This book ended up being so different from what I had expected! Though I shouldn’t be too surprised, since this is Philippe’s debut novel, so he’s definitely a new-to-me author. The main character of this book, Norris, was likeable for me from the start, and there was a lot of snarky humour sprinkled throughout this book, which was great. I think that I liked the humour the most, if I had to pick a top favourite thing!

It was also quite interesting to read about Texas from the perspective of a
Jan 30, 2019 marked it as to-read
Shelves: coming-soon-19, arcs
This cover is incredible, so hopefully the book will be as good.
Mar 13, 2019 rated it really liked it
Shelves: 2019, english, kindle
Full review in bahasa Indonesia:

It was a funny, thoughtful, move-on-kinda-thing teenager story. This book was fairly awesome. I had a hard time on the first half of the book, but after that--after Norris worked with Maddie--the story went interesting. In my sight, the main character, Norris, was hardly remembered as a black teenage who were struggling with his movement from Canada to Texas, unless he was with his mom. I think it's because the page-turning
Arden Belrose
No book has made me laugh out loud this much since I read Three Men In A Boat! I LOVED Norris' brand of sarcastic, exaggerated, witty and tongue-in-cheek humor. And he's not afraid to direct it at himself, too.

The Field Guide to the North American Teenager is a contemporary, coming-of-age story in the POV of a French-Canadian teenager who also happens to be black. Yeah, that's a lot going on there. Hurl in a cross-country move to an unforgiving climate, being the New Guy in a giant box filled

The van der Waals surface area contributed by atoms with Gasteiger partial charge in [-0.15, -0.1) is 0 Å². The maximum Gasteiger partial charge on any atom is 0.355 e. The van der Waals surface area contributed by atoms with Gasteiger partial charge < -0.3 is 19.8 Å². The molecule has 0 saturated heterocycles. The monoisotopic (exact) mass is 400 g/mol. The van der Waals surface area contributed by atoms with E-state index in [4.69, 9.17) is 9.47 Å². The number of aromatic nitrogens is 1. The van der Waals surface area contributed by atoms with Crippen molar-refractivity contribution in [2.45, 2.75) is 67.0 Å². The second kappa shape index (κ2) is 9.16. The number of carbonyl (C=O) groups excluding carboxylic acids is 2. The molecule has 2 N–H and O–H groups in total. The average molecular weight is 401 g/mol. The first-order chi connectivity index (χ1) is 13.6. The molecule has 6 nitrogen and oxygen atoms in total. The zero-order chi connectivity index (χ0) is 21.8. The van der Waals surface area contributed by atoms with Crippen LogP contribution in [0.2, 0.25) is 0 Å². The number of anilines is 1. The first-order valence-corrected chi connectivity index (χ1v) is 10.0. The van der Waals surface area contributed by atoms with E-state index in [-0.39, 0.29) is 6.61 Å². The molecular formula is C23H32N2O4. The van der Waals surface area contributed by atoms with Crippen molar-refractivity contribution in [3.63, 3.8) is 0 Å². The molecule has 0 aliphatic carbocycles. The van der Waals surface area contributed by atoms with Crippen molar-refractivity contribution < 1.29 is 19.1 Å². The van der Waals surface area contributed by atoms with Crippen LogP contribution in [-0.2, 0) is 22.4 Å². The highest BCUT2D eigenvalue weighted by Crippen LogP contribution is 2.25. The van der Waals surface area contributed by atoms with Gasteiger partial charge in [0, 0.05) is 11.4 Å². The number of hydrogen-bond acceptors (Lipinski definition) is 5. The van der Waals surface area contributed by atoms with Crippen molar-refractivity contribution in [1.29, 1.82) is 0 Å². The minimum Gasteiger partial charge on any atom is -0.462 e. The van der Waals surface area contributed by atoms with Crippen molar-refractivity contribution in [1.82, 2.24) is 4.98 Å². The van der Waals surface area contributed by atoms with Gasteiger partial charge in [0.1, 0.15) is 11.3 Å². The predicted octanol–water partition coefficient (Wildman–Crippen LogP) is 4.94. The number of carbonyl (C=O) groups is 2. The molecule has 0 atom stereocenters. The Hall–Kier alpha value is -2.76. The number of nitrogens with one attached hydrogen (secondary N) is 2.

Jan 05, 2019 rated it it was amazing  ·  review of another edition
(Disclaimer: I received this free book from Edelweiss. This has not impacted my review which is unbiased and honest.)

I flat out adored this book. From page one I knew I wouldn't go to bed until I finished reading it because Norris is spectacular. He's a character I instantly loved. Transplanted from snowy Canada into the depths of warmth in Austin, Texas, Norris hates just about everything. And I feel like Norris spoke to me. He spoke to me in the ways he mouths off to bullies, his quick
Mar 15, 2019 rated it really liked it
"Maybe the whole point of approaching life as origami that the documentary missed was learning to fold your sharp edges."

This book was interesting. It wasn't as fluffy and light as I expected but it felt very real, which was very refreshing.